How does a compass work? Understanding North and South Poles
Lesson 1 of 9
Objective: SWBAT explain and draw a diagram of the north and south poles of a magnet.
What We Know
In a previous lesson we played and explored with magnets. To begin today, I ask the class to get out their science journal and review their notes from their magnet play. I give my students about three minutes to review their notes before we talk about our prior learning. When I lead the discussion I focus on the repel and attract qualities of objects and any other observations that were made.
Watch and Discuss
As we move to our new content learning, I have pre-made the magnet pendulum. This is four to five magnets stacked inside camera film cases. I have then tied a piece of yarn to the cases so that they swing like a pendulum.
I model what happens when I swing the magnets freely and uneven. Immediately the magnets attract and are stuck together. We discuss what we observed. I then do the same thing but I model how careful I am going to be to swing the magnets evenly. Before I do, I ask them to predict what might happen. I conduct the experiment and we discuss how the two cases seem to bounce away from each other.
We briefly discuss what we saw and I hand out magnets to pairs of students. As I do this, I ask the pairs to try to attract and repel the two magnets. I ask them to write down their observations into their science journal. I then explain that every magnet has a north and south pole. I then ask the students to try to determine if like poles attract or repel each other.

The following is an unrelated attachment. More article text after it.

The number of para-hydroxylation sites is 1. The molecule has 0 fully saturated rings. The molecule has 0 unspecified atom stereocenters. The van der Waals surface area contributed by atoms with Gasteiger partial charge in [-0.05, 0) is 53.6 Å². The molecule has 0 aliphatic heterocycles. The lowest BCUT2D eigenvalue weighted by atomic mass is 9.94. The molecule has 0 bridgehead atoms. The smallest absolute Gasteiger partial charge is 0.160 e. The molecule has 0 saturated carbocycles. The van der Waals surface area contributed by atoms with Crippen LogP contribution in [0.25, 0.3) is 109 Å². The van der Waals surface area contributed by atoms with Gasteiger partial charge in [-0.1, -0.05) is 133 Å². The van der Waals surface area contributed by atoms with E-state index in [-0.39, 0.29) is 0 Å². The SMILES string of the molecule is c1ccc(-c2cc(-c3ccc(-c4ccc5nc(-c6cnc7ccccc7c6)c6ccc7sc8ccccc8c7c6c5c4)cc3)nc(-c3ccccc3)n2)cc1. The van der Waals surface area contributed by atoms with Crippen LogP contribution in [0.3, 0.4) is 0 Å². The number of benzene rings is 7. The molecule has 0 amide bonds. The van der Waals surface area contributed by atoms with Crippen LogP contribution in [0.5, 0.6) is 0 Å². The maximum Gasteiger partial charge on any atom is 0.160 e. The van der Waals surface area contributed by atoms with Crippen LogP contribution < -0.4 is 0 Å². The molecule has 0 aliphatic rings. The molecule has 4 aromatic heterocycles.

We have a discussion on their findings and determine that a north and south will attract, where a south and south will not. As we discuss, I really try to develop the science vocabulary behind magnets with the words repel and attract. Understanding the importance of the words and how they explain the way in which magnets work will help them understand how compasses work. After discussing, we draw repel and attraction into a diagram and add it to our science journals.
Compass and Closing Concepts
Next, I hand out a few compasses. I have these groups explore and play with them trying to see what happens to the needle as they move around the room. I give a hint that the compass works like the magnets did. I then ask them to discuss how the compass might work.
I then explain that the Earth also has north and south poles. I ask the class to explain what this means now that they understand this concept using the magnets. As a class, they begin to discuss that the Earth must be a giant magnet. I confirm this thinking. I then ask how does this then make the compass work. This takes more prompting, but students begin to understand that due to the magnetic force, the needle finds north. I now have them play with compass to confirm this idea.
Finally, I have them write a few sentences about how magnets can be connected to the Earth and the use of a compass into their science journal.